Endurance competitions reek of desperation. Perhaps it’s the memory of the Depression dance marathon at the centre of 1969’s They Shoot Horses Don’t They? with its equally desperate $1,500 prize. More latterly, what was a distressing spectator sport has been replaced by truck touching competitions: the name can vary but the idea remains the same. A group of people stand around a car or truck, each touching it with at least one hand: however long it takes, the last person standing wins the vehicle.
In Bastian Gunther’s One Of These Days, the event is organised by Joan (Carrie Preston), the chirpy PR at a local truck dealer in a small southern town. Twenty contestants are chosen by ballot and, with minimal breaks, they battle against the effects of sleep deprivation, lack of nourishment, scorching heat and pouring rain and each other. Some give up early but, as the digital clock reaches over 3 and a half days, a handful of them are still there, forcing themselves to keep their hands on the truck and their eyes open. One of them is Kyle (Joe Cole) who, on minimum wage and with a wife and baby, is determined to win so that he can provide for his young family. His motives are constantly pilloried by Kevin (Jesse C Boyd), while the God-fearing Ruthie (Lynne Ashe) constantly rebukes the male contestants for their language, turning regularly to her Bible and members of her congregation who show up to support her. As the contest reaches its climax, a tragic incident turns everything on its head and the efforts to create a festive atmosphere around the contest become horribly sour.
Such competitions, whatever you want to call them, are surprisingly frequent. Real events, which were the subject of the 1997 documentary Hands On A Hardbody, inspired the film and similar competitions take place all over the world. In the UK, Channel 5 produced a TV show based on the format, but Touch The Truck only lasted for one season. It’s not hard to understand why. Even when the people touching the truck move around to get some exercise, it’s not visual enough to attract spectators – but that’s exactly what the dealership in the film tries to do. Saturday night is party night, complete with b-b-q, lots of drink and the truck competition at it centre. And, aside from that social element, there’s a drip feed of people who turn up at all hours to watch the contestants. Some, but not all, are supporting one or other of them, but it all leaves a very iffy taste in the mouth.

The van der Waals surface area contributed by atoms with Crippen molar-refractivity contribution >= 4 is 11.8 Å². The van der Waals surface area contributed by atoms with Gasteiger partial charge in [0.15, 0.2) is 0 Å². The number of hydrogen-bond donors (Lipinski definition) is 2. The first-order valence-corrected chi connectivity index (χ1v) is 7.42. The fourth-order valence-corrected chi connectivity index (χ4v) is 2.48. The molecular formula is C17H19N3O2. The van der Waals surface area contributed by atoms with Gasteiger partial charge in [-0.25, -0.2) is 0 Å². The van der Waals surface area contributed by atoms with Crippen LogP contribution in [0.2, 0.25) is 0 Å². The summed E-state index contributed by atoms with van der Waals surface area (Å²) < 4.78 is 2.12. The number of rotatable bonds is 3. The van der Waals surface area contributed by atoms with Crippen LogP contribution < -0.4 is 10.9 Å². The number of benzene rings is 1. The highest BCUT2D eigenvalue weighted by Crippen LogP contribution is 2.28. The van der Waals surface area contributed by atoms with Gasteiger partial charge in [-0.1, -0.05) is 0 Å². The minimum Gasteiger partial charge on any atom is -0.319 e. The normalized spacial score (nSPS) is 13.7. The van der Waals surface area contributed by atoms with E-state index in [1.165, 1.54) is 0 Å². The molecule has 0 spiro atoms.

Gunther, however, shifts our perspective. We start out among the crowd, merely by-standers but, as the film progresses, we’re taken into the world of the contestants, still grimly touching that blue truck as if their lives depended on it. And, in a sense, they do. It represents different things to each of them – cold hard cash, the chance to escape the limits of small town life, a new beginning or, in the case of Kyle, his first opportunity to be what he feels is a real husband and father, a true provider. We experience the mental and physical toll it takes on him and Cole does a great job in embodying the desperation that’s put him where he is. Increasingly dead behind the eyes and slurred of speech, it overwhelms the young man and reaches a shocking conclusion.
Or does it? The final fifteen minutes make you wonder and, combined with a plot twist which never quite makes sense and some camera work reminiscent of Google Street View, it gives the film a less than satisfactory ending. The desperation is sharply portrayed, but the sense that the film could have dug deeper is unavoidable. The ridiculous aspect of the contest is never really touched upon but, more importantly, any element of social commentary is noticeable by its absence. As it stands, it makes for interesting viewing, but that gut punch is sorely missed.
Drama | Cert: 15 | Soho Studios | UK cinemas from 1 April 2022 | Dir. Bastian Gunther| Joe Cole, Carrie Preston, Callie Fernandez, Jesse C Boyd, Lynne Ashe, Cullen Moss.